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How air pollution hurts your kids' lungs

  • Story Highlights
  • Children are more vulnerable than adults to air pollution's effects
  • Children's lungs don't fully form until they are adolescents
  • Breathing difficulties can hurt oxygen supply to growing brain
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By Judy Fortin
CNN Medical Correspondent
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ATLANTA, Georgia (CNN) -- Twice a day, 7-year-old Hannah Austin exhales all the air from her lungs. She then takes a puff of a low-dose steroid from a purple inhaler, holds her breath for a few seconds and exhales.


Hannah Austin's asthma was diagnosed last summer after she grew short of breath while swimming.

Like nearly 7 million other children in the United States, Hannah, a second-grader from Smyrna, Georgia, has asthma. This simple exercise with the inhaler allows her to breathe easier.

But on a day when the air quality is poor, she often struggles to catch her breath.

"We know that environmental pollutants have a very significant impact on children with asthma," said Dr. Avril Beckford, a pediatrician in Austell, Georgia. Video See how the air harms little lungs »

Children are more vulnerable to the effects of air pollution because their lungs don't fully form until they are adolescents, the American Academy of Pediatrics noted.

The leading pediatricians group added that "because children spend more time outdoors than do adults, they have increased exposure to outdoor air pollution."

"If you live near a polluted area of a city, it's like the child is smoking," said best-selling author and pediatrician Bill Sears. "We all know what smoking does for the lungs."

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Sears called the long-term effect of air pollution on a developing child devastating. "Children do not grow as well because they do not breathe as well. The brain really needs a lot of oxygen. They don't think as well. They don't learn as well."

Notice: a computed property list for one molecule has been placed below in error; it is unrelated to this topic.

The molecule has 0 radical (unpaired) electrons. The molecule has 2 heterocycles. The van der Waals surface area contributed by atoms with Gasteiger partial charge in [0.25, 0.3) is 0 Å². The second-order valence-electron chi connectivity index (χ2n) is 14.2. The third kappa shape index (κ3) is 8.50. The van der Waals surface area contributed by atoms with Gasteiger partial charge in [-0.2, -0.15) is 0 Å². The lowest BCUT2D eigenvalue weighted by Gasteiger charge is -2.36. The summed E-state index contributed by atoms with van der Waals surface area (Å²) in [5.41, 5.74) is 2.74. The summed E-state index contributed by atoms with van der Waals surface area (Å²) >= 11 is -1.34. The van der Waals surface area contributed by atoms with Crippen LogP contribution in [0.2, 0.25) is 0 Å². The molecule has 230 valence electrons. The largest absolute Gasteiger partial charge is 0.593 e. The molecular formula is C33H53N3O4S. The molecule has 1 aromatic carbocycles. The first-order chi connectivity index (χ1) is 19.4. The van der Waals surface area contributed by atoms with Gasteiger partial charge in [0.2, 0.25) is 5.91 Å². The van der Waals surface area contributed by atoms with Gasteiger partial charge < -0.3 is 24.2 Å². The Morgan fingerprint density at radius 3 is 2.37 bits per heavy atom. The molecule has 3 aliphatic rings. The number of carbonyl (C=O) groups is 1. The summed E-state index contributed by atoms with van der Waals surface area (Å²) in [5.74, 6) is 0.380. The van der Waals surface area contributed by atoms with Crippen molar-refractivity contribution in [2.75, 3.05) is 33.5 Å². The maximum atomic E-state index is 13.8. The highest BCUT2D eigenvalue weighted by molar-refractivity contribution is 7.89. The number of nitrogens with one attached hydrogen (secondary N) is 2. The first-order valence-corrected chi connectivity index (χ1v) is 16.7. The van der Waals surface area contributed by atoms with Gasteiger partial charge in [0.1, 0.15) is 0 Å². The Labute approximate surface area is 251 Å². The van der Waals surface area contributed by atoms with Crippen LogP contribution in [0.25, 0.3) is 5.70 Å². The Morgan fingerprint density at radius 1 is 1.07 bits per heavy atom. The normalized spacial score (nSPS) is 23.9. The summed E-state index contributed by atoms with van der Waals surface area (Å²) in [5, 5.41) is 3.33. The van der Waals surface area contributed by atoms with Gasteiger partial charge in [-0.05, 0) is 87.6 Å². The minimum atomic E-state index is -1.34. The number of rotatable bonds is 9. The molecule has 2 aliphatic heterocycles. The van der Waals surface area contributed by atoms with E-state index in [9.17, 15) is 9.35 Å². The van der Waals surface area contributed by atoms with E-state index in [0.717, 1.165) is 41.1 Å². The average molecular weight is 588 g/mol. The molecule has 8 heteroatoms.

Hannah's asthma was diagnosed last summer. Her mother, Drew Austin, became alarmed when she noticed that Hannah was short of breath while swimming.

"When her asthma is really bad, she just gets lethargic and starts coughing," Austin said.

Coughing, wheezing or whistling when exhaling, and shortness of breath are some of the most common symptoms of asthma in children.

Sears warned that the symptoms can lead to poor sleep habits. "When the child wakes up in the morning with a runny nose and baggy eyes, you can tell they didn't sleep well because they were coughing in the night," he said.

Proper diagnosis and treatment can help manage asthma symptoms. Experts also recommend that people with asthma avoid indoor and outdoor allergens and irritants.

Indoor triggers include dust mites, mold, furry pets, tobacco smoke and certain chemicals.

Outdoor irritants range from pollen to cold air to air pollution.

Michael Chang, an atmospheric research scientist at the Georgia Institute of Technology in Atlanta, estimated that 50 percent of air pollutants are created by cars and trucks.

He explained many parts of the U.S. are now transitioning to higher temperatures and more humid summers.

"We don't have the winds that blow things out of the air," Chang said. "The stuff we put into the atmosphere lingers longer."

He compared the air quality in many big cities to a chemical soup of thousands of compounds, including ground-level ozone and fine particulate matter. The Environmental Protection Agency describes ground-level ozone as the primary component of smog. It includes motor vehicle exhaust, industrial emissions, gasoline vapors and chemical solvents.

Chang's office is responsible for monitoring air quality and issuing smog alerts in Atlanta. He also tries to educate residents by telling them to pay attention to the warnings.

"Jogging late in the afternoon during the summer is not the best time," Chang said. "Ground-level ozone is at its worst at that time of day."

Beckford goes one step further, warning parents to not choose a house, school or playground that is close to a busy road or a highway.

She tells her young patients to get their exercise earlier in the day, when the air is cleaner.

Beckford also urges children such as Hannah to take control of their asthma by taking their medicine as directed and learning to use their inhalers properly.


She may be only 7, but Hannah has found one more way to control her symptoms and prevent an asthma attack. She watches the news and checks local Web sites to monitor the daily air quality, to see whether it is safe for her to play outside.

Her mother said, "I hate to have her environment controlling what she can do. I want her to be able to control and make those choices." E-mail to a friend E-mail to a friend

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